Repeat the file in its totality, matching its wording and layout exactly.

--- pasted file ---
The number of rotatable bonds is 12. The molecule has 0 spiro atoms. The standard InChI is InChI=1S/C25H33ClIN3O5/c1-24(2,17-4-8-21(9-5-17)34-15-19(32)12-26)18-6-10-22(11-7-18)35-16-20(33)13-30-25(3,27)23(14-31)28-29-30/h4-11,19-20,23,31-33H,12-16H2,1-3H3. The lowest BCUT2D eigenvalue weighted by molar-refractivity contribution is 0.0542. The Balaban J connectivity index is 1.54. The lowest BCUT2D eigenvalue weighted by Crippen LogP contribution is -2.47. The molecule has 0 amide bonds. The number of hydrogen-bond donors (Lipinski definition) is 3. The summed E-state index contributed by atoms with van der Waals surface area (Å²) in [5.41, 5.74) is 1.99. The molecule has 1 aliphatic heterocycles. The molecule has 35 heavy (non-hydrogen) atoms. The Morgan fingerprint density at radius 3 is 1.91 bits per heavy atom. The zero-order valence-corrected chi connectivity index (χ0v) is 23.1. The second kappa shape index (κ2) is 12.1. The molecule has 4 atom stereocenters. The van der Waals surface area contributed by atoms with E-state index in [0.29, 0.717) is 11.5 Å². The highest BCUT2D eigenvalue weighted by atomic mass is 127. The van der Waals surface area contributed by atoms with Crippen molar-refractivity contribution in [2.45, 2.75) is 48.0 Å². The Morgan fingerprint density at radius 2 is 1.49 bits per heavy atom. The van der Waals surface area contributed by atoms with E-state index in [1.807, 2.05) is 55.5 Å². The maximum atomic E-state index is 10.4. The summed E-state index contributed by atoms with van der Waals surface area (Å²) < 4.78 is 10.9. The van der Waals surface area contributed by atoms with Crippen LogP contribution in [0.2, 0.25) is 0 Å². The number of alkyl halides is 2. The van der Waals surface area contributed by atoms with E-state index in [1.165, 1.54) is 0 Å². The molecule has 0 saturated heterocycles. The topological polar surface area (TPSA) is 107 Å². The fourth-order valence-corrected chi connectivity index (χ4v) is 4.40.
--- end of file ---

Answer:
The number of rotatable bonds is 12. The molecule has 0 spiro atoms. The standard InChI is InChI=1S/C25H33ClIN3O5/c1-24(2,17-4-8-21(9-5-17)34-15-19(32)12-26)18-6-10-22(11-7-18)35-16-20(33)13-30-25(3,27)23(14-31)28-29-30/h4-11,19-20,23,31-33H,12-16H2,1-3H3. The lowest BCUT2D eigenvalue weighted by molar-refractivity contribution is 0.0542. The Balaban J connectivity index is 1.54. The lowest BCUT2D eigenvalue weighted by Crippen LogP contribution is -2.47. The molecule has 0 amide bonds. The number of hydrogen-bond donors (Lipinski definition) is 3. The summed E-state index contributed by atoms with van der Waals surface area (Å²) in [5.41, 5.74) is 1.99. The molecule has 1 aliphatic heterocycles. The molecule has 35 heavy (non-hydrogen) atoms. The Morgan fingerprint density at radius 3 is 1.91 bits per heavy atom. The zero-order valence-corrected chi connectivity index (χ0v) is 23.1. The second kappa shape index (κ2) is 12.1. The molecule has 4 atom stereocenters. The van der Waals surface area contributed by atoms with E-state index in [0.29, 0.717) is 11.5 Å². The highest BCUT2D eigenvalue weighted by atomic mass is 127. The van der Waals surface area contributed by atoms with Crippen molar-refractivity contribution in [2.45, 2.75) is 48.0 Å². The Morgan fingerprint density at radius 2 is 1.49 bits per heavy atom. The van der Waals surface area contributed by atoms with E-state index in [1.807, 2.05) is 55.5 Å². The maximum atomic E-state index is 10.4. The summed E-state index contributed by atoms with van der Waals surface area (Å²) < 4.78 is 10.9. The van der Waals surface area contributed by atoms with Crippen LogP contribution in [0.2, 0.25) is 0 Å². The number of alkyl halides is 2. The van der Waals surface area contributed by atoms with E-state index in [1.165, 1.54) is 0 Å². The molecule has 0 saturated heterocycles. The topological polar surface area (TPSA) is 107 Å². The fourth-order valence-corrected chi connectivity index (χ4v) is 4.40.